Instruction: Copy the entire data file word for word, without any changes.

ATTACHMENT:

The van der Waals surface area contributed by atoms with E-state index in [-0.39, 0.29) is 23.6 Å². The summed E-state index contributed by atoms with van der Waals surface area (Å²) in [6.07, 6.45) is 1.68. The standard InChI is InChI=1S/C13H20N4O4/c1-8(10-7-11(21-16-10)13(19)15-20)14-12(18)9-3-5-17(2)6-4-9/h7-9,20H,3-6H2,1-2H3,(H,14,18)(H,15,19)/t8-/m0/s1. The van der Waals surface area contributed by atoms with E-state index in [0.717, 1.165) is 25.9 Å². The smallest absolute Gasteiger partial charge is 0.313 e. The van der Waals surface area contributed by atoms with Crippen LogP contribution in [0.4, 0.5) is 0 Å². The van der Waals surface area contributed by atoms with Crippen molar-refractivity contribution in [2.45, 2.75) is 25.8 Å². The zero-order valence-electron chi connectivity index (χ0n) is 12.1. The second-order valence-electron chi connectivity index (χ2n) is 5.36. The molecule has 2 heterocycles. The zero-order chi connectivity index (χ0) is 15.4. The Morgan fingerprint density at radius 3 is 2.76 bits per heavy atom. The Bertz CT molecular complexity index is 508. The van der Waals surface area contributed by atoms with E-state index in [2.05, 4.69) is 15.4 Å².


The van der Waals surface area contributed by atoms with E-state index in [-0.39, 0.29) is 23.6 Å². The summed E-state index contributed by atoms with van der Waals surface area (Å²) in [6.07, 6.45) is 1.68. The standard InChI is InChI=1S/C13H20N4O4/c1-8(10-7-11(21-16-10)13(19)15-20)14-12(18)9-3-5-17(2)6-4-9/h7-9,20H,3-6H2,1-2H3,(H,14,18)(H,15,19)/t8-/m0/s1. The van der Waals surface area contributed by atoms with E-state index in [0.717, 1.165) is 25.9 Å². The smallest absolute Gasteiger partial charge is 0.313 e. The van der Waals surface area contributed by atoms with Crippen LogP contribution in [0.4, 0.5) is 0 Å². The van der Waals surface area contributed by atoms with Crippen molar-refractivity contribution in [2.45, 2.75) is 25.8 Å². The zero-order valence-electron chi connectivity index (χ0n) is 12.1. The second-order valence-electron chi connectivity index (χ2n) is 5.36. The molecule has 2 heterocycles. The zero-order chi connectivity index (χ0) is 15.4. The Morgan fingerprint density at radius 3 is 2.76 bits per heavy atom. The Bertz CT molecular complexity index is 508. The van der Waals surface area contributed by atoms with E-state index in [2.05, 4.69) is 15.4 Å².